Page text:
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Measurement of transport properties of polyacrylic systems using a gravimetric sorption method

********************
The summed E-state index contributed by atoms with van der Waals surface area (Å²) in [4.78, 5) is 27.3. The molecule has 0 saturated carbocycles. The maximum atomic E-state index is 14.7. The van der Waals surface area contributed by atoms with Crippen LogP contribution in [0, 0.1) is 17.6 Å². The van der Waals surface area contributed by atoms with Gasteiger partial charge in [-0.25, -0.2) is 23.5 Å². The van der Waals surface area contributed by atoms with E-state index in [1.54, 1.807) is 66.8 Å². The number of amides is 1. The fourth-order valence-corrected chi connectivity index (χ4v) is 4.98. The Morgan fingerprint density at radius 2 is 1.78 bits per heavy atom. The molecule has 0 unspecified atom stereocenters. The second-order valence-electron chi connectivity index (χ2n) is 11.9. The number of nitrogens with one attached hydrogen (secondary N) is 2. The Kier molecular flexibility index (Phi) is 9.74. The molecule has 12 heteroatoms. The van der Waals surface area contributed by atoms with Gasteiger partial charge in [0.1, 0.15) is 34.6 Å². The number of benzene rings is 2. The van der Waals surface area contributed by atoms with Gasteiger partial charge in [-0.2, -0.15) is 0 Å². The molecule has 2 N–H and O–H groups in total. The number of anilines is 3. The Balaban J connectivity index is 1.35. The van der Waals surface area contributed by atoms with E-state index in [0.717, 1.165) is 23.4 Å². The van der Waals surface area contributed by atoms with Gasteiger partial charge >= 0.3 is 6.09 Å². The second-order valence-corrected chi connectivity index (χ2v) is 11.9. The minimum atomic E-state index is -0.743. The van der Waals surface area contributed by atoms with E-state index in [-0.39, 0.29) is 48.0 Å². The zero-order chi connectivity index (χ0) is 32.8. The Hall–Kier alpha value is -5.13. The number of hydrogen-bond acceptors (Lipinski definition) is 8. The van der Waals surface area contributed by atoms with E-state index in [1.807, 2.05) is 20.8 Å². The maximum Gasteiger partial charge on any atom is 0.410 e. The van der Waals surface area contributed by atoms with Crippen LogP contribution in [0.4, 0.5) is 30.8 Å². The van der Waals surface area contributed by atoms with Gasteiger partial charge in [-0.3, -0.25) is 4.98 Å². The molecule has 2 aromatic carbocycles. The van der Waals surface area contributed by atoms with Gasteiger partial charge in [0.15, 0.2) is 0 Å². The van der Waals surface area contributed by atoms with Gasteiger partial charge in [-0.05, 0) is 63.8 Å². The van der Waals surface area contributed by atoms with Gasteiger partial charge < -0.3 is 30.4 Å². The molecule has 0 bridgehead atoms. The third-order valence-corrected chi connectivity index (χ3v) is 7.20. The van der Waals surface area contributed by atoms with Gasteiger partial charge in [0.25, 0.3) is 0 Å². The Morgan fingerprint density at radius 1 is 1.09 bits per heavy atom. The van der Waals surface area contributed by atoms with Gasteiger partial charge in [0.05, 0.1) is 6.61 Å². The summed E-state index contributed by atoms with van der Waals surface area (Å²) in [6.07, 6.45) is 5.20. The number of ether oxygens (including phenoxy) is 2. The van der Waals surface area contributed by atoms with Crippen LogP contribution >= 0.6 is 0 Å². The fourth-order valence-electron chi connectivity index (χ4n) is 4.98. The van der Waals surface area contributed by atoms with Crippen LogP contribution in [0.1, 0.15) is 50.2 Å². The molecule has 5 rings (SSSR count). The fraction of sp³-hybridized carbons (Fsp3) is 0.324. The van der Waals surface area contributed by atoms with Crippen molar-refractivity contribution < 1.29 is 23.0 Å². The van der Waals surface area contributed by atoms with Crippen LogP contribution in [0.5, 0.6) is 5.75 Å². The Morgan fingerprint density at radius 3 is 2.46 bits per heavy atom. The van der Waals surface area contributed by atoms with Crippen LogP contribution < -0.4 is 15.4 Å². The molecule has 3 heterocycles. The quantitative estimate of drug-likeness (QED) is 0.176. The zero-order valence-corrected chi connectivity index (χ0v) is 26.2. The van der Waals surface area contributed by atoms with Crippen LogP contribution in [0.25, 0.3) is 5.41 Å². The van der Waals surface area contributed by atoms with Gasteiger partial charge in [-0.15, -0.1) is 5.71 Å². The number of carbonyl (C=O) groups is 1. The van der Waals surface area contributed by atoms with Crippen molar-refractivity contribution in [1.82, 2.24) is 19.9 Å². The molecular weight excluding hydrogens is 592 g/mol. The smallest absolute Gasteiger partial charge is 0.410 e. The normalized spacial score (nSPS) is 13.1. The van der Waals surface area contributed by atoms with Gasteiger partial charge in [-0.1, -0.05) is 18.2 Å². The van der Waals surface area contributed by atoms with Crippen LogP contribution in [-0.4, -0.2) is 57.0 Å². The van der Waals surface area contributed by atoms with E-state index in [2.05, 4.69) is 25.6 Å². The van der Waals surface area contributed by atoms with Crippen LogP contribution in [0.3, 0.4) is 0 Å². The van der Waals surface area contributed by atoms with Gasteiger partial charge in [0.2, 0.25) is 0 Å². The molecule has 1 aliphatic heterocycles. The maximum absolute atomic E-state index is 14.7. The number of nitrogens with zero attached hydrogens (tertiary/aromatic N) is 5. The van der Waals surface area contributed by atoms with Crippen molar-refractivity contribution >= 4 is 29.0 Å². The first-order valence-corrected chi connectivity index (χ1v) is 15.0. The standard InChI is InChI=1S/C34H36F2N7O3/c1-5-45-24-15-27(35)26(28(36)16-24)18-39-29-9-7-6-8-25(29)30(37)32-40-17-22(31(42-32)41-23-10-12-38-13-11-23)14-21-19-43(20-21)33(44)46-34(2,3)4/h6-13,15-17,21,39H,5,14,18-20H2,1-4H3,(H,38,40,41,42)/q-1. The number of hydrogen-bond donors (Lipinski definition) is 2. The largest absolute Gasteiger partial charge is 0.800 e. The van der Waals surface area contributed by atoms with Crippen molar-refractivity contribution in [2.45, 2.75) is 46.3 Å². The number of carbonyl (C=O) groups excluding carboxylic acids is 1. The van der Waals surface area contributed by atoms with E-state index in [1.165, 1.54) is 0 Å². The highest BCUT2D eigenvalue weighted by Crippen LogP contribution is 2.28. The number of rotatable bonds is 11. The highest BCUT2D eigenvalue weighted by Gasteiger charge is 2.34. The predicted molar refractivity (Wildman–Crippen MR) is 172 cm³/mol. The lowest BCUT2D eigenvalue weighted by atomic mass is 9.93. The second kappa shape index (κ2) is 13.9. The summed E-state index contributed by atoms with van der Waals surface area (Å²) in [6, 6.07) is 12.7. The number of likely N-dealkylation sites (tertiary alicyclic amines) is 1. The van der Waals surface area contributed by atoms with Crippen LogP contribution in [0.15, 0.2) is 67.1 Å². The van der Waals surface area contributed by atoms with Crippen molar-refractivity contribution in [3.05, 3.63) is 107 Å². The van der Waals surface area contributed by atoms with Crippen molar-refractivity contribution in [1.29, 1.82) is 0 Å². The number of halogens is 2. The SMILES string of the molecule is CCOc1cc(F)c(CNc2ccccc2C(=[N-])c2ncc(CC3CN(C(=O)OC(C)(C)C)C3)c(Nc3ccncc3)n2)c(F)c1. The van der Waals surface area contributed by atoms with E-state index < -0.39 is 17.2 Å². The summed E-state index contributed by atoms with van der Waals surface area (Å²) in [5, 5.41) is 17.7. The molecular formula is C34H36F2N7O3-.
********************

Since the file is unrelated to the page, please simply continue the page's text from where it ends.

In this study, transport properties of methyl methacrylate (MMA) monomer in methylmethacrylate.butylacrylate copolymer were measured using a gravimetric sorption technique. This copolymer is used as a binder in indoor and outdoor paint formulation. Following the application of the paint material, residual monomers (volatile organic compounds, VOC) are emitted over time. Thus, it is important to understand and determine emission characteristics of residual monomers in order to evaluate their impact on the indoor air quality. With the growing awareness of the problems associated with the indoor air quality, there is now strong pressure for manufacturing, and selecting paint materials as well as other building materials with low VOC emissions. Success in both manufacturing and choosing environmentally friendly building materials is greatly facilitated by the availability of mathematical models for predicting the emission rates of VOCs from these materials. Emission rates of monomers, VOCs, from paint and other building materials are primarily governed by the diffusion within the material. The key parameter required to predict emission rates is the diffusion coefficient of monomers within the polymer. In addition, the knowledge of diffusivity of monomers in the polymer is prerequisite in the design of a devolatilization unit to produce paint materials with reduced monomer contents. In accordance with these concerns, the second objective of this study was to derive a physical model to predict the emission characteristics of the MMA from the paint material using experimentally determined diffusivity and solubility data.As a first step in the experimental study, MMA-BA copolymer sample was characterized to determine its glass transition temperature, degradation temperature, functional groups and composition using thermal analysis, fourier transform infrared spectroscopy and nuclear magnetic resonance analysis techniques. Samples were provided by Organic Kimya A.Ş. in the form of an emulsion and films were prepared using a film applicator. Final characterization of the samples was done by observing microstructure of the films and measuring the thickness using a scanning electron microscope.Diffusivity and solubilities were measured over a temperature range of 40 oC to 60 oC by a new type of gravimetric sorption apparatus called magnetic suspension balance. In order to determine concentration dependence of the diffusivities, monomer temperature was increased with small step changes. Diffusivity of MMA in MMA-BA copolymer varied in the range of 1x10-8 -1x10-7 cm2/s as the weight fraction of MMA increased from 0.03 to 0.2.The most popular theory derived by Vrentas and Duda was successfully used to correlate the diffusivity data of the MMA as a function of temperature and concentration. The free volume parameters were obtained by rheological measurements and with the use of limited diffusion data. Based on these parameters, the predictive ability of the model was found to be satisfactory. The solubility data were accurately modeled by Flory Huggins thermodynamic theory. The Flory Huggins interaction parameter determined as 0.726 indicated that MMA cannot completely dissolve the copolymer. According to the prediction of this theory, maximum amount of MMA which can be absorbed in the copolymer is around 53 % by volume.In the second part of this study, the physical model derived was used to predict MMA concentration in air under different conditions. Model predictions have shown that increasing air exchange rate significantly reduce the concentration of MMA in air.If the exchange rate is not changed, increasing air velocity or temperature causes an increase in MMA concentration in air. In all cases, at long emission times concentration of MMA in the paint material does not change significantly indicating that transport of MMA is controlled by diffusion in the paint material.